Om Shanti,

Hamed

Avatar


Forum Posts: 146
Member Since:
April 27, 2015
sp_UserOfflineSmall Offline
9
December 5, 2010 - 12:07 am
sp_Permalink sp_Print sp_QuotePost
sp_ReportPost

Student Safety in classes is a major issue for Yoga teachers.

The New Yoga

By G Harold

There is a new thought about how Yoga should be taught and practiced brewing. Mark Singleton discusses in his book Yoga Body: The Origins of Modern Posture Practice. Michaelle Edwards is also adamant about this subject and is creating a small movement, all devoted to getting the word out that "yoga, as it is practiced today, is causing a number of injuries because many of its positions are not natural positions." Michaelle is the founder of YogAlign and students from around the world are coming to her Kaua

i Yoga School at the Mana Yoga Center, on the North Shore of Kaua

i Hawaii, everyday to practice and learn more about her new concept.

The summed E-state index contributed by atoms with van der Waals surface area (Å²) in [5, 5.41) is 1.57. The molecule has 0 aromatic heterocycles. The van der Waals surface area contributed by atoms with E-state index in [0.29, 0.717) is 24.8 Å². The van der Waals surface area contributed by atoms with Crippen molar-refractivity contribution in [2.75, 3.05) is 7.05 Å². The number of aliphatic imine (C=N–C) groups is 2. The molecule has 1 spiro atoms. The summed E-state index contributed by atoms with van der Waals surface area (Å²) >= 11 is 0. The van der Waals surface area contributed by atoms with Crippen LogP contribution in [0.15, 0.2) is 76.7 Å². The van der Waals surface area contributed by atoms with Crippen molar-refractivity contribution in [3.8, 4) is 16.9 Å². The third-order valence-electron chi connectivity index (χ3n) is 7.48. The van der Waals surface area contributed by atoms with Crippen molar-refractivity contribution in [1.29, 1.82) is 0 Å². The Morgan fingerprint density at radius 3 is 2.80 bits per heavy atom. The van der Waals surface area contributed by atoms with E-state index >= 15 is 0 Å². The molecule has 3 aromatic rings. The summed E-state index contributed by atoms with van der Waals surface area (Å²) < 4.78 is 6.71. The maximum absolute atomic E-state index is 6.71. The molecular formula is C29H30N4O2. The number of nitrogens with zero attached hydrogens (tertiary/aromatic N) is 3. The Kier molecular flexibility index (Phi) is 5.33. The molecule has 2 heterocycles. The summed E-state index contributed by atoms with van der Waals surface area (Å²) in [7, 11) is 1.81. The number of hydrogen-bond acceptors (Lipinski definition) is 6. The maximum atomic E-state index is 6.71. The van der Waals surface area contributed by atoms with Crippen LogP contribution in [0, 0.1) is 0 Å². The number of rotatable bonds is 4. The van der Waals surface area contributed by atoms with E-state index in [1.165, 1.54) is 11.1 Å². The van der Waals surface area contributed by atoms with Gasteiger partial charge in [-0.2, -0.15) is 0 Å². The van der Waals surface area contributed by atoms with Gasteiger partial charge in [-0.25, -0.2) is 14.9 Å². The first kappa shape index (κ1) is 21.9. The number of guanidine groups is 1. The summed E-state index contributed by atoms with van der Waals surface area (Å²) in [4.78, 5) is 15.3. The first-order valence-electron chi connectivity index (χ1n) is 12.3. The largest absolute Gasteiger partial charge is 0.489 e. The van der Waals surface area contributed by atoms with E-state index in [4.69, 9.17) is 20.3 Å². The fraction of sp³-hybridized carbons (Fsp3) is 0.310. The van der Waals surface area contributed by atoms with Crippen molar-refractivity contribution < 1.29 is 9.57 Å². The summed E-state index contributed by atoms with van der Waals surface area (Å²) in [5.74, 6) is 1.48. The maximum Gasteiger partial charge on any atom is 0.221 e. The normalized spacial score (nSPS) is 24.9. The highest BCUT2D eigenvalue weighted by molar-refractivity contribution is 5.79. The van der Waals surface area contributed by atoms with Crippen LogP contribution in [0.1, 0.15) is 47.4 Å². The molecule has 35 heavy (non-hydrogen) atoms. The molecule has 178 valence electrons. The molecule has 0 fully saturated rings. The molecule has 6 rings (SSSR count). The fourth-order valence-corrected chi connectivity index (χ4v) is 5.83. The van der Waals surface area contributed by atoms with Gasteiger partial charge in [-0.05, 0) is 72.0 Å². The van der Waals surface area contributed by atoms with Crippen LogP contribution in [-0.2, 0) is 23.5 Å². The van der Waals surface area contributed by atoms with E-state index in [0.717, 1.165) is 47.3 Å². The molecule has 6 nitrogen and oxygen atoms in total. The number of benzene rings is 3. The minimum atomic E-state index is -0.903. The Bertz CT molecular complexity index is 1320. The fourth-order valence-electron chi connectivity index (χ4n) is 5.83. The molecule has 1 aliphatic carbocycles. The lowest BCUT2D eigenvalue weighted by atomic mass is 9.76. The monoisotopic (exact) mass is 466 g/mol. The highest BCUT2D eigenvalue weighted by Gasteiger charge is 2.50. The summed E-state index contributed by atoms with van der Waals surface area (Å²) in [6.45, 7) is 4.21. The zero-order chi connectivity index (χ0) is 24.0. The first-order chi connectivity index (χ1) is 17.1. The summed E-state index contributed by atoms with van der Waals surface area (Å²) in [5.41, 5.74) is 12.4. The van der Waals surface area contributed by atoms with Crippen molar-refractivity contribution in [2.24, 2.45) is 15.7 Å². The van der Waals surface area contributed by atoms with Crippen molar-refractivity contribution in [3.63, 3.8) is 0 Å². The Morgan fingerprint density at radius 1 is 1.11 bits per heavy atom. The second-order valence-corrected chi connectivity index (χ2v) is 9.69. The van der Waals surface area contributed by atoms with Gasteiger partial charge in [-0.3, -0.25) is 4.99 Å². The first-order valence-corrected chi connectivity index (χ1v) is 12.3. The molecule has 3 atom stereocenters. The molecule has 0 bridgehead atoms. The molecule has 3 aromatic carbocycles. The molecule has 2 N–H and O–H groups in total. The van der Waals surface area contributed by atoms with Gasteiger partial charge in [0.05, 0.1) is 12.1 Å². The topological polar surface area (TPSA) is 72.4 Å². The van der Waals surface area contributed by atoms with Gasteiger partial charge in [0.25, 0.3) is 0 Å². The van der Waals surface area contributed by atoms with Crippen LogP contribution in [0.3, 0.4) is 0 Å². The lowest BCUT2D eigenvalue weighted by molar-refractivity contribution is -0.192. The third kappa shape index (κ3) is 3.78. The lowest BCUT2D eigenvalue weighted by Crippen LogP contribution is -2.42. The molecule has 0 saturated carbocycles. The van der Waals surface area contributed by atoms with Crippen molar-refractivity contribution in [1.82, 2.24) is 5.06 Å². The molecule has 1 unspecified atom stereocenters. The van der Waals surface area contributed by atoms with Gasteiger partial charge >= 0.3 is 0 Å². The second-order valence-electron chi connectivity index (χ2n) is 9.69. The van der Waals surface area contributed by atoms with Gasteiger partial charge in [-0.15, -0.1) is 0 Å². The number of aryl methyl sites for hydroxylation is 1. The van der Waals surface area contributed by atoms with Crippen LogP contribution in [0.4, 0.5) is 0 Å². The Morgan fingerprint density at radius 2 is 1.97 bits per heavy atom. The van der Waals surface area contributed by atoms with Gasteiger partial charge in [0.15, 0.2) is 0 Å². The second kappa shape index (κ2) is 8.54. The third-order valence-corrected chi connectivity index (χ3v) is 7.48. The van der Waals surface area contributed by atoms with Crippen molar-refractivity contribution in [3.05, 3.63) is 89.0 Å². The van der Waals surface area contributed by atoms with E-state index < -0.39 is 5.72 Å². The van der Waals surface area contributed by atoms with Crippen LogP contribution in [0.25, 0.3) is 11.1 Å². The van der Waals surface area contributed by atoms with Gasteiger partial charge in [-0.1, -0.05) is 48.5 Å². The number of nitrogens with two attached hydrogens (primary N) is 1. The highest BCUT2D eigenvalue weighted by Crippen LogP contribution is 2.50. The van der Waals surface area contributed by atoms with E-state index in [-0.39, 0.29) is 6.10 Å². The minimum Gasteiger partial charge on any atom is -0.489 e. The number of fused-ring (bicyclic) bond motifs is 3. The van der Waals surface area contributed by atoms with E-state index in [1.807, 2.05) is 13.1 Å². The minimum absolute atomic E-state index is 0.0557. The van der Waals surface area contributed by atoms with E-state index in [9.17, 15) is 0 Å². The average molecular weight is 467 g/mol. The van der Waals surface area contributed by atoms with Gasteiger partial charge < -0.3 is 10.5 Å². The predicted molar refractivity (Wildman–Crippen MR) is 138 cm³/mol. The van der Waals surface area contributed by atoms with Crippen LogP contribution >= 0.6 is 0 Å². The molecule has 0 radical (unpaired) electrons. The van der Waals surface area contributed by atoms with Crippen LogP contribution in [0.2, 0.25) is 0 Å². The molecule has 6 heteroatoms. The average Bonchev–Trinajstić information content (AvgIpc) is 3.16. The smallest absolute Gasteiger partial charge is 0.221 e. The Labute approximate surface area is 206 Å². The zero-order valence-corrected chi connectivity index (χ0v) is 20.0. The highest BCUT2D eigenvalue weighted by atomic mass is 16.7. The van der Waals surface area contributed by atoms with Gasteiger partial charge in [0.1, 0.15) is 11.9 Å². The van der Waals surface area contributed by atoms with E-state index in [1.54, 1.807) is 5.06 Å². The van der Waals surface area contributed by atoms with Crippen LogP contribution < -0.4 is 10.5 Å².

Many believe that the physical practice of yoga today to be thousands of years old, when in fact it is less than 100 years old. The yoga practiced today, throughout most of the civilized world, is an adaptation of the original yoga. "This modern yoga includes intense styles which are physically grueling and not designed to allow the body to be in alignment without requiring the practitioner to contort in a number of uncomfortable and un-natural positions," Michaelle says.

An accredited Yoga teacher by Yoga Alliance, a national education and support organization for yoga in the U.S. and a licensed massage therapist, Edwards practiced yoga for over twenty years before deciding to obtain the necessary training to become an instructor, some twenty years ago. YogAlign is her response to yoga injuries she experienced. In search for a yoga practice and positions which did not require uncomfortable and un-natural positioning, she began to study anatomy and how muscles are controlled by the brain, in addition to closely observing how babies and young children move.